After tonight’s game, Houston and Cincinnati will already be a sixth of the way through their AAC conference schedules. The winner will join Louisville as the only undefeated team left in the conference race, a surprising fact for only January 7, and for the time being, that team will take sole possession of first place. After losses to New Mexico and Xavier, it appeared Cincinnati was destined for a mediocre season, but since then, the Bearcats won against Pittsburgh in an ugly affair and notched an impressive 16-point road win Saturday at Memphis. Houston came into the season with moderate-to-high expectations given the return of its core nucleus, but after five non-conference losses the Cougars appeared to be just another disappointing team. It now looks like Houston has put its non-conference woes behind them and is starting fresh with the AAC season. The Cougars began conference play with a win against Connecticut and then went on the road to defeat South Florida by nine. It all sets up for a better-than-expected conference season showdown at 9:00 PM in Hofheinz Pavilion, where a few of the following questions will hopefully be answered.

Thomas May Not be a Household Name, But AAC Coaches Know Him

TaShawn Thomas May Not be a Household Name, But AAC Coaches Know Him

  1. Has Houston really turned a corner? A lot was said about the Cougars’ toughness from both the media and head coach James Dickey following Houston’s big win over Connecticut, but we’ll see how tough they really are after playing against the best defensive team in the AAC. Cincinnati ranks sixth in the country in scoring defense and third in defensive efficiency. If Houston is serious about competing for a top three spot in the conference standings, they’ll need to protect the home court tonight and pull off the win. Read the rest of this entry »
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AAC M5: 01.07.14 Edition

Posted by Will Tucker on January 7th, 2014

AAC_morning5_header

  1. Temple is experiencing a “Murphy’s Law season” after dropping another close loss,78-76, to UCF over the weekend. Discounting a 14-point loss to Clemson, the Owls have been competitive in every game they’ve played this season, as their other six losses have been decided by an average of 3.2 points. On the road against the Knights last Saturday, not even an explosive 31-point performance from junior point guard Will Cummings could put Temple over the top. Philadelphia Daily News writer Dick Jerardi points out that Fran Dunphy’s team is “a play here and a play there away from maybe 10 wins.” Instead, the Owls are stuck at 5-7 and winless in the AAC, facing a January schedule that includes a home-and-home with Cincinnati, a trip to UConn and a home game against Memphis.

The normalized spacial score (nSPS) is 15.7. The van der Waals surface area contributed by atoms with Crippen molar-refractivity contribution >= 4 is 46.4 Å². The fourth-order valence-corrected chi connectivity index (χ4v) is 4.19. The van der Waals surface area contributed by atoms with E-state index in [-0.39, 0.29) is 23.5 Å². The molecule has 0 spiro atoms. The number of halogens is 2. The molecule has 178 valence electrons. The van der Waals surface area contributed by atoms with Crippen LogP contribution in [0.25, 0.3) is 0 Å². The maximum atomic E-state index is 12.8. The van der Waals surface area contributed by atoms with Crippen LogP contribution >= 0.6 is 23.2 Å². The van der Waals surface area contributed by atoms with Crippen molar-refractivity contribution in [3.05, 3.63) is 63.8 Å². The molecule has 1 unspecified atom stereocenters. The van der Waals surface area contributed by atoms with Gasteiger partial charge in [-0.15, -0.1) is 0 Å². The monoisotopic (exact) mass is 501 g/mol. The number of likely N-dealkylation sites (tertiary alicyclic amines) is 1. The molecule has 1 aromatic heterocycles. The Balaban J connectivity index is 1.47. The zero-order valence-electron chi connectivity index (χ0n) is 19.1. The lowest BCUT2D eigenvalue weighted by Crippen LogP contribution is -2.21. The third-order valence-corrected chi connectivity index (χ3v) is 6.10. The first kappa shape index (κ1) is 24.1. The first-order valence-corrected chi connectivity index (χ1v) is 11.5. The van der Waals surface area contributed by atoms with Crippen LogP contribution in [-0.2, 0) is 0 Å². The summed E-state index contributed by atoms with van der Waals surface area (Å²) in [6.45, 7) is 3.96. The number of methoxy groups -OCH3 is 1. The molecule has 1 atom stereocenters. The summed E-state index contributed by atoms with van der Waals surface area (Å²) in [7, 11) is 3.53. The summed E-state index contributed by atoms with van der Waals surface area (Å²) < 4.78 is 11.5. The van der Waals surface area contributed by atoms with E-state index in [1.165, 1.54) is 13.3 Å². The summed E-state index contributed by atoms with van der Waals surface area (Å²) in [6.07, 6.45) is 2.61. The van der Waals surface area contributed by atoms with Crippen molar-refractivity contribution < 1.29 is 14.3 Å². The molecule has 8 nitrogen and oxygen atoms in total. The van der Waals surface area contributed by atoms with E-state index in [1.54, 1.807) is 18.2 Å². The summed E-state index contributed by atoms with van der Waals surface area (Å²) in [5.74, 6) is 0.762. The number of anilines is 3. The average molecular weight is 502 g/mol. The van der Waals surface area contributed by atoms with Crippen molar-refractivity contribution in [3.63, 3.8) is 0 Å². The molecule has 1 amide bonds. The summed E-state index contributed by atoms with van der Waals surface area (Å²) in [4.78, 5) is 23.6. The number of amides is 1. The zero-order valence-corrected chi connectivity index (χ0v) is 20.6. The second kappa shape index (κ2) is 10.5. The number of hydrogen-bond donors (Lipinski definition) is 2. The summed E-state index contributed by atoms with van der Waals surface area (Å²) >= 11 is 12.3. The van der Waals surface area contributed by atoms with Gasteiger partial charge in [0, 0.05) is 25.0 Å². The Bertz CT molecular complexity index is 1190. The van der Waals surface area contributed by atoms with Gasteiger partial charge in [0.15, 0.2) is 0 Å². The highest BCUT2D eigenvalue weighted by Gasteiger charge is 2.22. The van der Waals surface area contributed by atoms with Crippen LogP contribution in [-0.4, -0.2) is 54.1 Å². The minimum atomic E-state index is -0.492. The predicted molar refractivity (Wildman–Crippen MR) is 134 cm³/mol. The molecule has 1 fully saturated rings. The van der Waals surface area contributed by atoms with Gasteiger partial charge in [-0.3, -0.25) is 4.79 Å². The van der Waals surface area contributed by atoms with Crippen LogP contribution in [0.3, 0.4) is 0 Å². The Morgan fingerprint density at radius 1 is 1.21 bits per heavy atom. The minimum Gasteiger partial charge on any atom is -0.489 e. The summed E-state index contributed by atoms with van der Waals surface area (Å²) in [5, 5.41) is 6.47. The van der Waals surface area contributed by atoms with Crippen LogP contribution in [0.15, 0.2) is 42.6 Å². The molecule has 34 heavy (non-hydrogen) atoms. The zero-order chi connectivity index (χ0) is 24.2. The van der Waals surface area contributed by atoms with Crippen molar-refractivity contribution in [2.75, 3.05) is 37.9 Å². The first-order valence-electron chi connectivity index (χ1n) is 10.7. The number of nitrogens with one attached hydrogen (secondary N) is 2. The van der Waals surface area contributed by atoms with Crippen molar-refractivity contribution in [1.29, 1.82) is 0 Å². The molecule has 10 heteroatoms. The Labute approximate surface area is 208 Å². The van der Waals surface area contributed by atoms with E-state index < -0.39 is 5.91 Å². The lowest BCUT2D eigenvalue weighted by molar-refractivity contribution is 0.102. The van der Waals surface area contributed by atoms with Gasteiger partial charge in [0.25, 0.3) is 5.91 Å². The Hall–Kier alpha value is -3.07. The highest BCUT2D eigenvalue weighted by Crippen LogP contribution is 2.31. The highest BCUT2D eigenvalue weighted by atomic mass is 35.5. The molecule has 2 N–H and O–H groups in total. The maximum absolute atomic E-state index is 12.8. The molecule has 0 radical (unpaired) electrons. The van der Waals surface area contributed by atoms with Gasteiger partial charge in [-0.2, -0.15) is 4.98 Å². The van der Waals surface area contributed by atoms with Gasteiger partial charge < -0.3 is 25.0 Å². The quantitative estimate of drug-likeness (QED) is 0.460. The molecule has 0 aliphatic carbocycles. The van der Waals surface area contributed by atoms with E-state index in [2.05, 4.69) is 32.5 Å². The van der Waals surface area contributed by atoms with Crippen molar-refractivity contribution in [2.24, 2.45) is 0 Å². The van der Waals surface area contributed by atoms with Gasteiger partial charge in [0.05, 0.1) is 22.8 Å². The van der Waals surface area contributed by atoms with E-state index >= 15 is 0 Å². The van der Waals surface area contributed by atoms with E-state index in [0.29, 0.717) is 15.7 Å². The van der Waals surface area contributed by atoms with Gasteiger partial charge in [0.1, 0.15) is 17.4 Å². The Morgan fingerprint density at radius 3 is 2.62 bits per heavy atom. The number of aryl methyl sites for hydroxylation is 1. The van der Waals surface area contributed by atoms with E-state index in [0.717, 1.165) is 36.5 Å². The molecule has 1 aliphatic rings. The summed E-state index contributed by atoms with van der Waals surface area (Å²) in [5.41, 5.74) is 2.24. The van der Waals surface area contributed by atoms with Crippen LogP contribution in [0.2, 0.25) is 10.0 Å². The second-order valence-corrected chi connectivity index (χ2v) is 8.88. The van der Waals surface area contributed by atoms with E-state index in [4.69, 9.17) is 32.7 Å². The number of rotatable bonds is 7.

2. With a road trip to Louisville looming on Thursday, Memphis coach Josh Pastner says there’s no time for his team to have a “pity party” over its 16-point loss to Cincinnati in the FedEx Forum. His players seem to be absorbing that message, as veterans from Joe Jackson to David Pellom to Chris Crawford reiterated the sense that they “can’t let it soak in on us.” Following their marquee match-up in the Yum! Center and a night spent in Louisville, the Tigers fly straight to Philadelphia for a game at Temple on Saturday afternoon. Returning from that road trip with a 1-3 AAC record is by no means out of the question right now, and would place Memphis in a deep hole just one week into league play.
  3. Adding to the excitement of UCF’s first league win as members of the American, Isaiah Sykes entertained the home crowd with a near-triple-double stat line during the Knights’ close win over Temple last Saturday. The 6’6″, 220-pound senior logged a double-double before halftime, and finished with 23 points, 15 rebounds, and six assists, matching a career-high for scoring. Sykes also helped contain Temple point guard Will Cummings in the second half, limiting him to 11 of his 31 total points after halftime. “Coach Jones asked me to step up and check [Cummings],” Sykes recalled. “My focus was just to slow him down and contain him and my teammates did a good job being there on the help side and putting me in good position to stay in front of him.” It’s the type of game Donnie Jones needs to see this season from the big, versatile guard in order for his team to finish in the top two-thirds of the league.
  4. Heading into tonight’s road game against Houston, Cincinnati players aren’t overlooking the Cougars after watching them knock off UConn on New Year’s Eve. “If you beat Connecticut, that’s a good quality win. That obviously makes you a pretty good team,” said three-time reigning American Athletic Conference Player of the Week, Justin Jackson. Though Houston star TaShawn Thomas poses a particular challenge for Cincinnati given that freshman Jermaine Lawrence is doubtful for the game, Mick Cronin expressed total confidence in his senior Jackson: “If you’re going to compete for a league championship, you need two all-league players, not one… Right now we’ve got two guys playing at that level in Justin and Sean Kilpatrick.” Both teams sit atop the AAC at 2-0, alongside Louisville, and the Bearcats look to earn a 3-0 start in league play for the first time since 2004-05, their Conference USA farewell campaign.
  5. College Basketball Talk’s Scott Phillips picked out some interesting quotes from a New York Daily News piece on Larry Brown, in which the 73-year-old coach related the rebuilding project at SMU to what John Thompson encountered at Georgetown in the early 1970s. “[Though] I know I am not John Thompson, I see there’s potential for the same thing here. We’ve got a good city. It’s a fine school in an improving (conference). There’s a lot of talent in the area.” Brown also noted that when he first arrived, he had been “stunned” by the apathy with which the local community seemed to regard the SMU program. That problem seems like it’s taking care of itself now that the Mustangs are improving their facilities, recruiting, and on-court performance.